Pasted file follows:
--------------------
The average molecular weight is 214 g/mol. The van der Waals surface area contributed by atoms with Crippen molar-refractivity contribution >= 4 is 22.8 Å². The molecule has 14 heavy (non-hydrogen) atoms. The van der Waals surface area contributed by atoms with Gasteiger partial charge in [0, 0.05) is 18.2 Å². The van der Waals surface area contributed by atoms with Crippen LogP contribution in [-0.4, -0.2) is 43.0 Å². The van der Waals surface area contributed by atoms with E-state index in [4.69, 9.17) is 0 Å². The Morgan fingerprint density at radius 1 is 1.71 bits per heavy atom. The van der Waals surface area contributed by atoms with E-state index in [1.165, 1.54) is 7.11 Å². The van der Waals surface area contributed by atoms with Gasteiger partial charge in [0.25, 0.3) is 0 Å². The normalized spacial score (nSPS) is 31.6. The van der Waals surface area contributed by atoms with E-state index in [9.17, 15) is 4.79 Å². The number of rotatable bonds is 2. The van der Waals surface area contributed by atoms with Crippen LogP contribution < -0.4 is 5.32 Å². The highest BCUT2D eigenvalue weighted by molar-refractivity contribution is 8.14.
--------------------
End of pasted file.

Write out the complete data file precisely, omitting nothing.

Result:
The average molecular weight is 214 g/mol. The van der Waals surface area contributed by atoms with Crippen molar-refractivity contribution >= 4 is 22.8 Å². The molecule has 14 heavy (non-hydrogen) atoms. The van der Waals surface area contributed by atoms with Gasteiger partial charge in [0, 0.05) is 18.2 Å². The van der Waals surface area contributed by atoms with Crippen LogP contribution in [-0.4, -0.2) is 43.0 Å². The van der Waals surface area contributed by atoms with E-state index in [4.69, 9.17) is 0 Å². The Morgan fingerprint density at radius 1 is 1.71 bits per heavy atom. The van der Waals surface area contributed by atoms with E-state index in [1.165, 1.54) is 7.11 Å². The van der Waals surface area contributed by atoms with Gasteiger partial charge in [0.25, 0.3) is 0 Å². The normalized spacial score (nSPS) is 31.6. The van der Waals surface area contributed by atoms with E-state index in [9.17, 15) is 4.79 Å². The number of rotatable bonds is 2. The van der Waals surface area contributed by atoms with Crippen LogP contribution < -0.4 is 5.32 Å². The highest BCUT2D eigenvalue weighted by molar-refractivity contribution is 8.14.